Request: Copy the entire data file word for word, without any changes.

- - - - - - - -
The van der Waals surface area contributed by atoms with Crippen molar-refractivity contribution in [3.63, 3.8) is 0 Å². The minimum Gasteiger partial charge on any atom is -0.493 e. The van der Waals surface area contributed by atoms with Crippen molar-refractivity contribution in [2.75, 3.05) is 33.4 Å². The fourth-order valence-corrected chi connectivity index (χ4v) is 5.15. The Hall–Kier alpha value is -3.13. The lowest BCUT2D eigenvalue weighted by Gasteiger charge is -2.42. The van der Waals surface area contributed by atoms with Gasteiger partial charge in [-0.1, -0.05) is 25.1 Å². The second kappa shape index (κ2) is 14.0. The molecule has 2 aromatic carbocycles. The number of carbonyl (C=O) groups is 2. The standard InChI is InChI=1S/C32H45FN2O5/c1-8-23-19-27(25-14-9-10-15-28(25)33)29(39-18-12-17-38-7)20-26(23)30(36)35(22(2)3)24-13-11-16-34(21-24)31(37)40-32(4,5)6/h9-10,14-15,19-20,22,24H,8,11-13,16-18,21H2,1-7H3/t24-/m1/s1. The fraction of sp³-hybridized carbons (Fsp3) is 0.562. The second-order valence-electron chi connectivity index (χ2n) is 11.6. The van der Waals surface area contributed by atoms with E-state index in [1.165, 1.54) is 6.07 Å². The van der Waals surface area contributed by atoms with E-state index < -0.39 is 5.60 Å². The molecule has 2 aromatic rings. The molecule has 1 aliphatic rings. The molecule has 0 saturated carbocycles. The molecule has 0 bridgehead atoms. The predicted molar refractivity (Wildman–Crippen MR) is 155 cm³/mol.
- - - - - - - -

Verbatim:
The van der Waals surface area contributed by atoms with Crippen molar-refractivity contribution in [3.63, 3.8) is 0 Å². The minimum Gasteiger partial charge on any atom is -0.493 e. The van der Waals surface area contributed by atoms with Crippen molar-refractivity contribution in [2.75, 3.05) is 33.4 Å². The fourth-order valence-corrected chi connectivity index (χ4v) is 5.15. The Hall–Kier alpha value is -3.13. The lowest BCUT2D eigenvalue weighted by Gasteiger charge is -2.42. The van der Waals surface area contributed by atoms with Gasteiger partial charge in [-0.1, -0.05) is 25.1 Å². The second kappa shape index (κ2) is 14.0. The molecule has 2 aromatic carbocycles. The number of carbonyl (C=O) groups is 2. The standard InChI is InChI=1S/C32H45FN2O5/c1-8-23-19-27(25-14-9-10-15-28(25)33)29(39-18-12-17-38-7)20-26(23)30(36)35(22(2)3)24-13-11-16-34(21-24)31(37)40-32(4,5)6/h9-10,14-15,19-20,22,24H,8,11-13,16-18,21H2,1-7H3/t24-/m1/s1. The fraction of sp³-hybridized carbons (Fsp3) is 0.562. The second-order valence-electron chi connectivity index (χ2n) is 11.6. The van der Waals surface area contributed by atoms with E-state index in [1.165, 1.54) is 6.07 Å². The van der Waals surface area contributed by atoms with E-state index < -0.39 is 5.60 Å². The molecule has 2 aromatic rings. The molecule has 1 aliphatic rings. The molecule has 0 saturated carbocycles. The molecule has 0 bridgehead atoms. The predicted molar refractivity (Wildman–Crippen MR) is 155 cm³/mol.